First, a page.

World Bank-IMF Report Tracks Impact Of Global Economic Downturn On MDGs

Though the global economic crisis has slowed the pace of efforts to reduce poverty in developing countries, the countries remain “on track” to meet the Millennium Development Goal (MDG) target to halve extreme poverty by 2015, according to a report released Friday by the World Bank and IMF, Agence France-Presse reports (4/26).

“As a result of the crisis, 53 million more people will remain in extreme poverty by 2015 than otherwise would have, the report found,” New York Times.  “Even so, the report projected that the number of people in extreme poverty — defined as living on less than $1.25 a day — would be 920 million in 2015, a significant decline from the 1.8 billion in 1990” (Chan, 4/25).

“The multilateral lenders, however, noted that the ‘long-run effect of slower growth on selected MDGs is worrisome,’ specifically the MDG targets on child mortality under five, access to safe drinking water, primary education completion rate, and gender parity in primary and secondary education,” BusinessWorld Online reports (Gallezo, 4/23).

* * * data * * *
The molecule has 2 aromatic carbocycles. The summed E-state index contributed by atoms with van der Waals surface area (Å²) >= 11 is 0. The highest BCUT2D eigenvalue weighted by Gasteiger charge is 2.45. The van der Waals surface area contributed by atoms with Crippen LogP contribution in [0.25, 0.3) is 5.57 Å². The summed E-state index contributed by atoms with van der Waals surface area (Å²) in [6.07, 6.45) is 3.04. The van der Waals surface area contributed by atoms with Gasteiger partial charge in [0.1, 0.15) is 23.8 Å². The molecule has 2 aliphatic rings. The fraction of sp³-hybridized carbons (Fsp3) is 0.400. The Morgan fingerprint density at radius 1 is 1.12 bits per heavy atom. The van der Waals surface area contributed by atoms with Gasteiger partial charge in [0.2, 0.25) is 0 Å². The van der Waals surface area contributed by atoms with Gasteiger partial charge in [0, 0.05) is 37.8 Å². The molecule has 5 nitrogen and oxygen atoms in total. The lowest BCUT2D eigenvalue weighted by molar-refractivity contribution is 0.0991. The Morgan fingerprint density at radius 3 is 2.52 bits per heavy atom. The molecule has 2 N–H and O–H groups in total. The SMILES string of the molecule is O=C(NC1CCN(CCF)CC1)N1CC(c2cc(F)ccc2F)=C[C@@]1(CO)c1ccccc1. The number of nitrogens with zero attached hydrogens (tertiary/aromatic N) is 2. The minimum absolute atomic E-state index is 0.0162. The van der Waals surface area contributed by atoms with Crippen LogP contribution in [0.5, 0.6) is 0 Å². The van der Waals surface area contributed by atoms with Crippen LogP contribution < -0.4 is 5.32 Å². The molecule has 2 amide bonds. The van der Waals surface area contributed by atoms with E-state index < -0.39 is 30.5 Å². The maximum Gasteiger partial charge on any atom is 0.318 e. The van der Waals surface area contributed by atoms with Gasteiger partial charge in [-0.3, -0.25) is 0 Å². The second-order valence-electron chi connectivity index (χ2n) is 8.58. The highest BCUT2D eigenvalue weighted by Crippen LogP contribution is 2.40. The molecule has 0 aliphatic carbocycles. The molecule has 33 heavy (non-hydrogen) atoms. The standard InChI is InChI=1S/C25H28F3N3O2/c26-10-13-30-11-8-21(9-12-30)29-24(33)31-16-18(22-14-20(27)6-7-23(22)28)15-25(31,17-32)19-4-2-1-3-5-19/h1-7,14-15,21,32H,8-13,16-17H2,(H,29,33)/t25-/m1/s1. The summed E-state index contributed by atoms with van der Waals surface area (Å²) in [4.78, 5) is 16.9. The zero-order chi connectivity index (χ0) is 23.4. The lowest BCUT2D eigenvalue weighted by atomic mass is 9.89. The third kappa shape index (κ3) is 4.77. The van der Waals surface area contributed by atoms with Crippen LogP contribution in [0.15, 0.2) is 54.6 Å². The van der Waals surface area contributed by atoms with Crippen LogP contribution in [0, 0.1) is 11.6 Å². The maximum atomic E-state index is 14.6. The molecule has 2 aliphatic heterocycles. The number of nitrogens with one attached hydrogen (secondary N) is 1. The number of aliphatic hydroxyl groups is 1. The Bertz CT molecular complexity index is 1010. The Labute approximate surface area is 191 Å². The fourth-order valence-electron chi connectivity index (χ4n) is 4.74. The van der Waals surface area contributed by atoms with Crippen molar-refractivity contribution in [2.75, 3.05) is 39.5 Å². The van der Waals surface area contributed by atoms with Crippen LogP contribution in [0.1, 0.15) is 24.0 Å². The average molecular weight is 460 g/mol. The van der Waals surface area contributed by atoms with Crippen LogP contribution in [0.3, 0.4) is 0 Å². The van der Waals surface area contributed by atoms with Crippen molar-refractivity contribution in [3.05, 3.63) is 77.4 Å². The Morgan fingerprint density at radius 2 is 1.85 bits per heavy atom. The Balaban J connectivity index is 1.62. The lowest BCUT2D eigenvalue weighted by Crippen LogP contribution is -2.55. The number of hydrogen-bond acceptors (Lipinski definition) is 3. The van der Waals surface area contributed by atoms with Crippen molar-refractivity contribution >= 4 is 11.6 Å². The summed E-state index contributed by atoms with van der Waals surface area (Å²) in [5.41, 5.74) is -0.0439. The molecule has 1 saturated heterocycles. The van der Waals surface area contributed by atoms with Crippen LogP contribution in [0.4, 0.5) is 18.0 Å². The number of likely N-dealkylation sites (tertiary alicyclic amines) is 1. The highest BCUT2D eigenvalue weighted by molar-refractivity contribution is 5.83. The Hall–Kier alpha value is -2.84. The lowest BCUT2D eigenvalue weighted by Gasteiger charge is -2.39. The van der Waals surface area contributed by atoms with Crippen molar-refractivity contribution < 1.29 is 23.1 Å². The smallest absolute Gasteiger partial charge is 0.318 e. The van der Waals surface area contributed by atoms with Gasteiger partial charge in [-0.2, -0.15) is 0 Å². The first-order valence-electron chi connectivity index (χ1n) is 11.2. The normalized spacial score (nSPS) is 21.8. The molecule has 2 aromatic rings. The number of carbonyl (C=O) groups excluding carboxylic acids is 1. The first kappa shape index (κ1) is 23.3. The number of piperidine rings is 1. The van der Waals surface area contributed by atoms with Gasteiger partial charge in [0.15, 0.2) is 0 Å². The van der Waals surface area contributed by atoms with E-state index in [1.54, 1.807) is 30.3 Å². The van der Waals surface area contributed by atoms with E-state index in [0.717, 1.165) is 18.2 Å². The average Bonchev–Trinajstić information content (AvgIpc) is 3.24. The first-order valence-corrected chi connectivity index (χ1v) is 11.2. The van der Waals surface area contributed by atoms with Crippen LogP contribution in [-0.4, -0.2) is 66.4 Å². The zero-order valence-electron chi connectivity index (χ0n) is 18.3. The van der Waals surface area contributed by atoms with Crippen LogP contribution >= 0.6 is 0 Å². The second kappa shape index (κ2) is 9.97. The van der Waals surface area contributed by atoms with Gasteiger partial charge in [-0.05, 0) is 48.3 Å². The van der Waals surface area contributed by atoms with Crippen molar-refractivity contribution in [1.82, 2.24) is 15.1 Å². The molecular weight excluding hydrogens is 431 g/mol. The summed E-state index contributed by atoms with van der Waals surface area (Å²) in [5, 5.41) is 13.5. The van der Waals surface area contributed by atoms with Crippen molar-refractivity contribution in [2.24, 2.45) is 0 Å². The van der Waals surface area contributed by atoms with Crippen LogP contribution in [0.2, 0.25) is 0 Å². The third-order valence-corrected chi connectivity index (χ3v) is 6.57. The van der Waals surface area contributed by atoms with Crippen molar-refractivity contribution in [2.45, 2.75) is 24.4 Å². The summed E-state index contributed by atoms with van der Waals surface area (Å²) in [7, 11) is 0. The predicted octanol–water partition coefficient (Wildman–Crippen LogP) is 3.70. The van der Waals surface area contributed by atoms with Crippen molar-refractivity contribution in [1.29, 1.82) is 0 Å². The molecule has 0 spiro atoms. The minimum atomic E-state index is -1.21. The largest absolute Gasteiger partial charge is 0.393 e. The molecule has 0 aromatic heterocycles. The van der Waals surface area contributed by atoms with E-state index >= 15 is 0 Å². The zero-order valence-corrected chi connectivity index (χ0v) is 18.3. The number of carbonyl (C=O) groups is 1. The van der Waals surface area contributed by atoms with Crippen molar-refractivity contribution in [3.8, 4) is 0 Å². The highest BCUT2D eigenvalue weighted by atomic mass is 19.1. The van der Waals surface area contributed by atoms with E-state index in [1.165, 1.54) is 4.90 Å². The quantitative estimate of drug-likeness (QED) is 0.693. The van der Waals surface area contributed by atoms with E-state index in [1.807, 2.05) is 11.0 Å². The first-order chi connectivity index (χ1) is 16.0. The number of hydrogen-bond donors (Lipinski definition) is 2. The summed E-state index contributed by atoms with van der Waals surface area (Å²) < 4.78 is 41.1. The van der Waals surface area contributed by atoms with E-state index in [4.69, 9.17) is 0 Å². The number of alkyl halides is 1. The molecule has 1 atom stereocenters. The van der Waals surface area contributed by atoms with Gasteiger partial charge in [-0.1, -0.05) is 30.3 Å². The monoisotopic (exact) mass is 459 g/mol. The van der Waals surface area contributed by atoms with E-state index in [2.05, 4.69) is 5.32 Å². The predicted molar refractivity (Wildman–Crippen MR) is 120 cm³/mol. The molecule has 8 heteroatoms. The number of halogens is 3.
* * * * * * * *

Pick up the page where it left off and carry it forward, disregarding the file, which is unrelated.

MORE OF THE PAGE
“The financial crisis was a severe external shock that hit poor countries hard,” IMF Deputy Managing Director Murilo Portugal said, according to a World Bank press release, which also examines the hunger goals: “The critical MDG target of halving the proportion of people suffering from hunger from 1990 to 2015 appears very unlikely to be met as over a billion people struggle to meet basic food needs, the report says.”

The press release continues, “Malnutrition among children and pregnant women has a multiplier effect, accounting for more than one-third of the disease burden of children under age five and over 20 percent of maternal mortality. According to World Bank projections, for the period from 2009 to the end of 2015, an estimated 1.2 million additional deaths may occur among children under five due to crisis-related causes” (4/23).

“The [World Bank-IMF] report called for more aid in addition to 234 billion dollars in commitments from the IMF, World Bank and other international financial institutions,” the AFP adds. The article includes comments by World Bank economists and the international aid organization Oxfam (4/26).

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